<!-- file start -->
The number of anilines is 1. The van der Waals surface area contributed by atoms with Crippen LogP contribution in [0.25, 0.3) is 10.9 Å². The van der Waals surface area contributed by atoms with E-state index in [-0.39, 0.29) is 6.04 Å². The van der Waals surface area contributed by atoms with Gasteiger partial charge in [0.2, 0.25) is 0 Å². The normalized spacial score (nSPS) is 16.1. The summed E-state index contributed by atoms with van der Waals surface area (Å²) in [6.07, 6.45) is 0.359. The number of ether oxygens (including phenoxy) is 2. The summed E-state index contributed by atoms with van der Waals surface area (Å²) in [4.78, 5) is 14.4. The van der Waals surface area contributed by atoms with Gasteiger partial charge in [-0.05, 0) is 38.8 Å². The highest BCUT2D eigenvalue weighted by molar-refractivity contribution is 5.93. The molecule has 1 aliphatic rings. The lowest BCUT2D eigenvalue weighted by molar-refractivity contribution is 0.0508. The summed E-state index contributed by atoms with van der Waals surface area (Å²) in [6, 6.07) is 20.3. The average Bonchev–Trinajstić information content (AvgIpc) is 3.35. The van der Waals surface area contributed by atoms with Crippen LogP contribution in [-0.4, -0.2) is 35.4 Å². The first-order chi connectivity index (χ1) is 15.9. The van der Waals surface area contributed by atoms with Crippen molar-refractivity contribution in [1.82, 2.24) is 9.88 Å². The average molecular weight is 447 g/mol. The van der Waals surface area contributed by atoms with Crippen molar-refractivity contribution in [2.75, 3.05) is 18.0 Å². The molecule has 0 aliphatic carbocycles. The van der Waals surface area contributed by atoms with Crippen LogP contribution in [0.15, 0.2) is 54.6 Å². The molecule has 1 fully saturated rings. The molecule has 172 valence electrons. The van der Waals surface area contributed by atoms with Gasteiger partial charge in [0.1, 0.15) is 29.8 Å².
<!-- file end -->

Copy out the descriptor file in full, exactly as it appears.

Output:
The number of anilines is 1. The van der Waals surface area contributed by atoms with Crippen LogP contribution in [0.25, 0.3) is 10.9 Å². The van der Waals surface area contributed by atoms with E-state index in [-0.39, 0.29) is 6.04 Å². The van der Waals surface area contributed by atoms with Gasteiger partial charge in [0.2, 0.25) is 0 Å². The normalized spacial score (nSPS) is 16.1. The summed E-state index contributed by atoms with van der Waals surface area (Å²) in [6.07, 6.45) is 0.359. The number of ether oxygens (including phenoxy) is 2. The summed E-state index contributed by atoms with van der Waals surface area (Å²) in [4.78, 5) is 14.4. The van der Waals surface area contributed by atoms with Gasteiger partial charge in [-0.05, 0) is 38.8 Å². The highest BCUT2D eigenvalue weighted by molar-refractivity contribution is 5.93. The molecule has 1 aliphatic rings. The lowest BCUT2D eigenvalue weighted by molar-refractivity contribution is 0.0508. The summed E-state index contributed by atoms with van der Waals surface area (Å²) in [6, 6.07) is 20.3. The average Bonchev–Trinajstić information content (AvgIpc) is 3.35. The van der Waals surface area contributed by atoms with Crippen LogP contribution in [-0.4, -0.2) is 35.4 Å². The first-order chi connectivity index (χ1) is 15.9. The van der Waals surface area contributed by atoms with Crippen molar-refractivity contribution in [1.82, 2.24) is 9.88 Å². The average molecular weight is 447 g/mol. The van der Waals surface area contributed by atoms with Crippen molar-refractivity contribution in [2.75, 3.05) is 18.0 Å². The molecule has 0 aliphatic carbocycles. The van der Waals surface area contributed by atoms with Crippen LogP contribution in [0.15, 0.2) is 54.6 Å². The molecule has 1 fully saturated rings. The molecule has 172 valence electrons. The van der Waals surface area contributed by atoms with Gasteiger partial charge in [0.1, 0.15) is 29.8 Å².